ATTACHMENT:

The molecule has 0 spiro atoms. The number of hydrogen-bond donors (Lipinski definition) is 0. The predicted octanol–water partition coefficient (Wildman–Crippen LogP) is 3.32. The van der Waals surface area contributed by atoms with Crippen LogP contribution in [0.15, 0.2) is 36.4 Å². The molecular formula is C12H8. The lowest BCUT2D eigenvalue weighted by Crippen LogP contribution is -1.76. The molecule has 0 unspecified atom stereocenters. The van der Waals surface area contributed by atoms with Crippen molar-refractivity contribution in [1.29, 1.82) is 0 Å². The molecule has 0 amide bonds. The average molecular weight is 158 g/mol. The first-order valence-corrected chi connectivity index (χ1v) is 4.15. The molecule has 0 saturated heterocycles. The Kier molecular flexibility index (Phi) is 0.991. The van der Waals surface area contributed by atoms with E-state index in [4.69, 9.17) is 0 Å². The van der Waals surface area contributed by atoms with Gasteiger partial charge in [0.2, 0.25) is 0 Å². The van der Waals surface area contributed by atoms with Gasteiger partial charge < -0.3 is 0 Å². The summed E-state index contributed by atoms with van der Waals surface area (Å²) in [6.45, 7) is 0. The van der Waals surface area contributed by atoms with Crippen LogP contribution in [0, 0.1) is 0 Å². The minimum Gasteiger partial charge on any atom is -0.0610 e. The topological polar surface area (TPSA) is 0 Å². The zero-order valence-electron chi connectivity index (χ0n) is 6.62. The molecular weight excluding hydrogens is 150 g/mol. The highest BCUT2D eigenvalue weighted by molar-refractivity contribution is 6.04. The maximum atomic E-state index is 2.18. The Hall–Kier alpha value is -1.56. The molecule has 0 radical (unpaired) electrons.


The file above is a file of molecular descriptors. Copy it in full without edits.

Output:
The molecule has 0 spiro atoms. The number of hydrogen-bond donors (Lipinski definition) is 0. The predicted octanol–water partition coefficient (Wildman–Crippen LogP) is 3.32. The van der Waals surface area contributed by atoms with Crippen LogP contribution in [0.15, 0.2) is 36.4 Å². The molecular formula is C12H8. The lowest BCUT2D eigenvalue weighted by Crippen LogP contribution is -1.76. The molecule has 0 unspecified atom stereocenters. The van der Waals surface area contributed by atoms with Crippen molar-refractivity contribution in [1.29, 1.82) is 0 Å². The molecule has 0 amide bonds. The average molecular weight is 158 g/mol. The first-order valence-corrected chi connectivity index (χ1v) is 4.15. The molecule has 0 saturated heterocycles. The Kier molecular flexibility index (Phi) is 0.991. The van der Waals surface area contributed by atoms with E-state index in [4.69, 9.17) is 0 Å². The van der Waals surface area contributed by atoms with Gasteiger partial charge in [0.2, 0.25) is 0 Å². The van der Waals surface area contributed by atoms with Gasteiger partial charge < -0.3 is 0 Å². The summed E-state index contributed by atoms with van der Waals surface area (Å²) in [6.45, 7) is 0. The van der Waals surface area contributed by atoms with Crippen LogP contribution in [0, 0.1) is 0 Å². The minimum Gasteiger partial charge on any atom is -0.0610 e. The topological polar surface area (TPSA) is 0 Å². The zero-order valence-electron chi connectivity index (χ0n) is 6.62. The molecular weight excluding hydrogens is 150 g/mol. The highest BCUT2D eigenvalue weighted by molar-refractivity contribution is 6.04. The maximum atomic E-state index is 2.18. The Hall–Kier alpha value is -1.56. The molecule has 0 radical (unpaired) electrons.